As they all say, it really depends. Do you want to skip showers/laundry, not get rooms in town, eat a bunch of mashies every night, pick and choose your town food or do you want the luxury of town amenities or do you want to spend time/money on making your own meals at home for each resupply, etc? Google tells me you can spend anywhere between $2k-8k, with $5k being about pretty average. I say find what is important to you and what will give you the motivation to make it to the end. Some people don't care about showers/laundry, and that's awesome, they don't spend any time in town and are able to get in and out fast. For myself, I didn't need to shower/laundry at every stop but at around every 12 days, it was nice. And I'm talking about a proper wash, not just dipping my stuff/body into a bucket. I also wanted to be able to say yes to town food that I was craving. Real food was necessary for me after a long stretch. Also, after the midpoint, I started just getting rooms for myself, aka diva status. I really hated sharing a room with other hikers, especially if it was more than like 3. I liked to be clean and organized and not have other gross people (and their stuff) around when I just wanted to rest.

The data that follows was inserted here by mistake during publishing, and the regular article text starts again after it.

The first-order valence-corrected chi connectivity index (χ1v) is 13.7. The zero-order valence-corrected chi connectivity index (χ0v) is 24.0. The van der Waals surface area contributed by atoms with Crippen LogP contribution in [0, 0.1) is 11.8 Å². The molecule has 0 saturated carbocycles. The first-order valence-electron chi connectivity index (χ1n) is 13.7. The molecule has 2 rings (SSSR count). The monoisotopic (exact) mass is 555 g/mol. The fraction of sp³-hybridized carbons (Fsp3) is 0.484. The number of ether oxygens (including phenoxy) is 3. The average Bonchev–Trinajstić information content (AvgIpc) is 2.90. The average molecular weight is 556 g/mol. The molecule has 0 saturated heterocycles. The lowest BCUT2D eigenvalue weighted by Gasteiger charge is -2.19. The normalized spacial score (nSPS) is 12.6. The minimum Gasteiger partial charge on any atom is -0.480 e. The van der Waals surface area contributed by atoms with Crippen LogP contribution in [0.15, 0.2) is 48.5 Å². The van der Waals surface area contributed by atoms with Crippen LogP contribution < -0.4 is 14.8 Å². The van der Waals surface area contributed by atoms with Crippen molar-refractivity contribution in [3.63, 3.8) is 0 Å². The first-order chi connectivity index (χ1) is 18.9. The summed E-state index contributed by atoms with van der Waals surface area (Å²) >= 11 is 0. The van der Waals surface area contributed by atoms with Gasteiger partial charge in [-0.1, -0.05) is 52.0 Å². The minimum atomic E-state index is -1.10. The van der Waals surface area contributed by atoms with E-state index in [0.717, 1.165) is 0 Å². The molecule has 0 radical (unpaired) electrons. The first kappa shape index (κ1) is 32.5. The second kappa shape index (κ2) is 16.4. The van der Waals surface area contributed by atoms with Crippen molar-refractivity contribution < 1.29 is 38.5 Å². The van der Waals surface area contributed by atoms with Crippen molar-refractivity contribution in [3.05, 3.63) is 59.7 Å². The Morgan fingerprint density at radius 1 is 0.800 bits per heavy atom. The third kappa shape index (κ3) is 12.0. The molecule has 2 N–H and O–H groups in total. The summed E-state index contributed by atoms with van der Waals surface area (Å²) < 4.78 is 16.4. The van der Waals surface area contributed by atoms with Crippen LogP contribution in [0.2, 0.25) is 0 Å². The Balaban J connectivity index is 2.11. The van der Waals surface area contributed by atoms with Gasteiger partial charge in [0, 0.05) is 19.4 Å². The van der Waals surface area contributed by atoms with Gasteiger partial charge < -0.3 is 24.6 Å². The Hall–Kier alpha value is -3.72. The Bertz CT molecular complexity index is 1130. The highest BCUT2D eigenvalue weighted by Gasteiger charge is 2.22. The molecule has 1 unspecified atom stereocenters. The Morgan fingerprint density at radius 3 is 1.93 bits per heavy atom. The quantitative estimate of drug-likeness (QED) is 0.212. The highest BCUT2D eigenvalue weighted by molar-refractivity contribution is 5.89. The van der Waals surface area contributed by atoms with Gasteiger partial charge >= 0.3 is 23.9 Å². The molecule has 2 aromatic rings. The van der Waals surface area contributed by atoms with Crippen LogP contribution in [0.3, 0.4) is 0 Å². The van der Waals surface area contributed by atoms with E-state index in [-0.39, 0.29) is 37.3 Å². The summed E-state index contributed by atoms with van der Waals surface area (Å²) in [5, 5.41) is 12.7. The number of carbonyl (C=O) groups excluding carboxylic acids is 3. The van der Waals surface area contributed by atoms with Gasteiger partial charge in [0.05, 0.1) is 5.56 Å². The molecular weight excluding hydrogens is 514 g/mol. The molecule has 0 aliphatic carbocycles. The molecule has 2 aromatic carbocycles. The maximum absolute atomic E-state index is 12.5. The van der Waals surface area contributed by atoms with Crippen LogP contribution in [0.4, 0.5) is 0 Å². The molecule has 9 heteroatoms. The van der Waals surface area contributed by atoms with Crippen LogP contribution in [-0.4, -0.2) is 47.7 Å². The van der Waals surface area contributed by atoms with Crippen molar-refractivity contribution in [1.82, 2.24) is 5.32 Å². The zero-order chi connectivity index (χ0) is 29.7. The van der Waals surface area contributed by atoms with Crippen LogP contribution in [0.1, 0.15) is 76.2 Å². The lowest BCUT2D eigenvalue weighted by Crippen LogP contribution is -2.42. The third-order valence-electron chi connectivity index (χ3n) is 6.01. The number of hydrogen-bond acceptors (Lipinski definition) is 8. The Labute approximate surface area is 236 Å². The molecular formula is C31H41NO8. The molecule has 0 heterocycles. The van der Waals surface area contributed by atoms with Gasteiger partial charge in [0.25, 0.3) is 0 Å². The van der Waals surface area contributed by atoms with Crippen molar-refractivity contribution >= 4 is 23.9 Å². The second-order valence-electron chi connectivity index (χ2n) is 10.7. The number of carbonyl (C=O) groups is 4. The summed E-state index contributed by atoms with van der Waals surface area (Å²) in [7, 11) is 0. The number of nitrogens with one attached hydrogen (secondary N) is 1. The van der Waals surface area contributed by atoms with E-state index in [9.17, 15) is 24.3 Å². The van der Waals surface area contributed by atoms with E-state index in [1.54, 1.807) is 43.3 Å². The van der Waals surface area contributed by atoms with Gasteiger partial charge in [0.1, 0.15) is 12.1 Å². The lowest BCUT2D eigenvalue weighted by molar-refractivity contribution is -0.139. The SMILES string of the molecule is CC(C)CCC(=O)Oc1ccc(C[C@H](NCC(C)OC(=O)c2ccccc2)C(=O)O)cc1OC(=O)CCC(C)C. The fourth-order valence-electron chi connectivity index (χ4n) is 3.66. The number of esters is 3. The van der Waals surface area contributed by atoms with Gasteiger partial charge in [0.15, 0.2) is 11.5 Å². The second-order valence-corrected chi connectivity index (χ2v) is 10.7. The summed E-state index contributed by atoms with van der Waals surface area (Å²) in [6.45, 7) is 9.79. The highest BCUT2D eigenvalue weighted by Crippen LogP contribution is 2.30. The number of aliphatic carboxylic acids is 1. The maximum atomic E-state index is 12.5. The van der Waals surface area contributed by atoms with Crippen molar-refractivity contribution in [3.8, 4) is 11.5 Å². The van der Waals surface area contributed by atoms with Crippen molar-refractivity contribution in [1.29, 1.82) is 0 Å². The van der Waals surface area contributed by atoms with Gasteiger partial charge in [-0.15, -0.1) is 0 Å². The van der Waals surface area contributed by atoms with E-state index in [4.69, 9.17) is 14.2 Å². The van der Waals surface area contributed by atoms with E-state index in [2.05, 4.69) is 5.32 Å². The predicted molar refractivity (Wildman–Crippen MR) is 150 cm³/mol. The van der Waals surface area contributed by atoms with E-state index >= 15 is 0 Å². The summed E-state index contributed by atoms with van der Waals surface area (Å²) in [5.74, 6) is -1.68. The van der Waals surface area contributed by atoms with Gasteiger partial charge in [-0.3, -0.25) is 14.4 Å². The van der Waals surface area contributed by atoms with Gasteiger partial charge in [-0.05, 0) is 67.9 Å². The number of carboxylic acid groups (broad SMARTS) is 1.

So I don't exactly have any specific numbers for how much I spent, but I can do some guestimates. Pre-hike, I spent probably around $1k on food prep and my boxes (which mostly was a waste, honestly). I also had to pay for a lot of logistical things like paying friends (as a thank you) to store my car/belonging, health care stuff and paying for my whole rent even though I had moved out early. This was probably close to another $1k. I went back and looked at my beginning numbers and when I got off, it looks like I spent around $3,265 for the four months that I was out. This includes all food, postage, gear, rooms and bills. That's actually not too bad at all, and I thought I was living pretty cushy. I mean if you think about it, I'm not paying over a thousand every month for rent anymore. I canceled all my gym/Comcast/Netflix/car insurance monthly bills, so my main bill was just cell phone and credit card at that point. This year, it looks like I spent around $1080 for the eight weeks I was gone. However, I was still paying rent, Netflix and car insurance. I didn't really cancel anything because I wasn't gone that long. So Google was pretty accurate, I spent just around $5k for my entire thru-hike. Not too bad.